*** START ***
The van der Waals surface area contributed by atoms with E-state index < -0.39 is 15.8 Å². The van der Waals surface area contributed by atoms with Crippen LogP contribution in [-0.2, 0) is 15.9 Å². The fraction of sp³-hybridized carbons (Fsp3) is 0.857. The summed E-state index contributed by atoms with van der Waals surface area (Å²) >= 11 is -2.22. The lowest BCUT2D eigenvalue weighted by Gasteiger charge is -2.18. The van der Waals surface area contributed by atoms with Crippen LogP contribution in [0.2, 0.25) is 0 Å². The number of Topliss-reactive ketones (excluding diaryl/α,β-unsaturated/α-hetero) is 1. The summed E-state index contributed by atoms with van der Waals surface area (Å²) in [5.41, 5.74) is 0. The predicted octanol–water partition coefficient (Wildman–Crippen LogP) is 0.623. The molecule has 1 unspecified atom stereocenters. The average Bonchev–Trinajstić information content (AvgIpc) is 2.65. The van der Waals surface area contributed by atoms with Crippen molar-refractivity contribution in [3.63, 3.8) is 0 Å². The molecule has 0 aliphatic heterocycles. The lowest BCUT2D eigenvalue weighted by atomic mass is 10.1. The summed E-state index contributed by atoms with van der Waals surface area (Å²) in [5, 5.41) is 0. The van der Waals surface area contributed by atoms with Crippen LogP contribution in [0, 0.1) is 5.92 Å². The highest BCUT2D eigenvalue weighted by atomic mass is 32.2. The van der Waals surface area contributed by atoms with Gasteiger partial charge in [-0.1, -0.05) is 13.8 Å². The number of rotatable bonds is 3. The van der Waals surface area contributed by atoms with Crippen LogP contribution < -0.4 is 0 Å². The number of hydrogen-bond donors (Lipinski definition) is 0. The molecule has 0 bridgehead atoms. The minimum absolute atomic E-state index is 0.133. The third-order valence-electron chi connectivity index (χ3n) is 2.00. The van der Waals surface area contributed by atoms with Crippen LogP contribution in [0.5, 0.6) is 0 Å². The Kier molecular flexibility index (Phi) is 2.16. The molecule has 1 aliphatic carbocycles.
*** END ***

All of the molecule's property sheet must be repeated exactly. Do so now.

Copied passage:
The van der Waals surface area contributed by atoms with E-state index < -0.39 is 15.8 Å². The van der Waals surface area contributed by atoms with Crippen LogP contribution in [-0.2, 0) is 15.9 Å². The fraction of sp³-hybridized carbons (Fsp3) is 0.857. The summed E-state index contributed by atoms with van der Waals surface area (Å²) >= 11 is -2.22. The lowest BCUT2D eigenvalue weighted by Gasteiger charge is -2.18. The van der Waals surface area contributed by atoms with Crippen LogP contribution in [0.2, 0.25) is 0 Å². The number of Topliss-reactive ketones (excluding diaryl/α,β-unsaturated/α-hetero) is 1. The summed E-state index contributed by atoms with van der Waals surface area (Å²) in [5.41, 5.74) is 0. The predicted octanol–water partition coefficient (Wildman–Crippen LogP) is 0.623. The molecule has 1 unspecified atom stereocenters. The average Bonchev–Trinajstić information content (AvgIpc) is 2.65. The van der Waals surface area contributed by atoms with Crippen molar-refractivity contribution in [3.63, 3.8) is 0 Å². The molecule has 0 aliphatic heterocycles. The lowest BCUT2D eigenvalue weighted by atomic mass is 10.1. The summed E-state index contributed by atoms with van der Waals surface area (Å²) in [5, 5.41) is 0. The van der Waals surface area contributed by atoms with Crippen LogP contribution in [0, 0.1) is 5.92 Å². The highest BCUT2D eigenvalue weighted by atomic mass is 32.2. The van der Waals surface area contributed by atoms with Gasteiger partial charge in [-0.1, -0.05) is 13.8 Å². The number of rotatable bonds is 3. The van der Waals surface area contributed by atoms with Crippen LogP contribution < -0.4 is 0 Å². The number of hydrogen-bond donors (Lipinski definition) is 0. The molecule has 0 bridgehead atoms. The minimum absolute atomic E-state index is 0.133. The third-order valence-electron chi connectivity index (χ3n) is 2.00. The van der Waals surface area contributed by atoms with Crippen LogP contribution in [0.5, 0.6) is 0 Å². The Kier molecular flexibility index (Phi) is 2.16. The molecule has 1 aliphatic carbocycles.